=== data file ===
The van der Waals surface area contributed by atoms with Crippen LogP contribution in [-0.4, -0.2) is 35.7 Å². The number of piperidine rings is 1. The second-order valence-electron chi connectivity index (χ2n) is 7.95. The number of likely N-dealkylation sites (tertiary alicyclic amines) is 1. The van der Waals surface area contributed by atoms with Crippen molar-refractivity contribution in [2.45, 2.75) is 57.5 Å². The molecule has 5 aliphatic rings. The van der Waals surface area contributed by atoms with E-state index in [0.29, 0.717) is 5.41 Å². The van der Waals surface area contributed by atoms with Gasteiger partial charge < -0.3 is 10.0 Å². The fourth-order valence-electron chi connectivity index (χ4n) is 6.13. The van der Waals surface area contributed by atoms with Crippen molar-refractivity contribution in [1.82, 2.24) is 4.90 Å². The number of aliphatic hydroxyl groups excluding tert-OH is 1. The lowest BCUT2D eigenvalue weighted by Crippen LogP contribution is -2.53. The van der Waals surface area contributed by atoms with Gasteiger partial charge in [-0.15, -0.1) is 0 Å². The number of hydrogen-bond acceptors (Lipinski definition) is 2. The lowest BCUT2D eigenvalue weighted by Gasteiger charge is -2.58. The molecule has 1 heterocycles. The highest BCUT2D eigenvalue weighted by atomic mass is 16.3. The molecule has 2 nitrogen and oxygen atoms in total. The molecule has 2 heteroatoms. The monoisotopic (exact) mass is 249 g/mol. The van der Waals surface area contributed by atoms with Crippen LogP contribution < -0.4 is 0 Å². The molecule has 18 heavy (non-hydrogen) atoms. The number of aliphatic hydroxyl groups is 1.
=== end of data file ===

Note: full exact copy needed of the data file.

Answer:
The van der Waals surface area contributed by atoms with Crippen LogP contribution in [-0.4, -0.2) is 35.7 Å². The number of piperidine rings is 1. The second-order valence-electron chi connectivity index (χ2n) is 7.95. The number of likely N-dealkylation sites (tertiary alicyclic amines) is 1. The van der Waals surface area contributed by atoms with Crippen molar-refractivity contribution in [2.45, 2.75) is 57.5 Å². The molecule has 5 aliphatic rings. The van der Waals surface area contributed by atoms with E-state index in [0.29, 0.717) is 5.41 Å². The van der Waals surface area contributed by atoms with Gasteiger partial charge < -0.3 is 10.0 Å². The fourth-order valence-electron chi connectivity index (χ4n) is 6.13. The van der Waals surface area contributed by atoms with Crippen molar-refractivity contribution in [1.82, 2.24) is 4.90 Å². The number of aliphatic hydroxyl groups excluding tert-OH is 1. The lowest BCUT2D eigenvalue weighted by Crippen LogP contribution is -2.53. The van der Waals surface area contributed by atoms with Gasteiger partial charge in [-0.15, -0.1) is 0 Å². The number of hydrogen-bond acceptors (Lipinski definition) is 2. The lowest BCUT2D eigenvalue weighted by Gasteiger charge is -2.58. The molecule has 1 heterocycles. The highest BCUT2D eigenvalue weighted by atomic mass is 16.3. The molecule has 2 nitrogen and oxygen atoms in total. The molecule has 2 heteroatoms. The monoisotopic (exact) mass is 249 g/mol. The van der Waals surface area contributed by atoms with Crippen LogP contribution < -0.4 is 0 Å². The molecule has 18 heavy (non-hydrogen) atoms. The number of aliphatic hydroxyl groups is 1.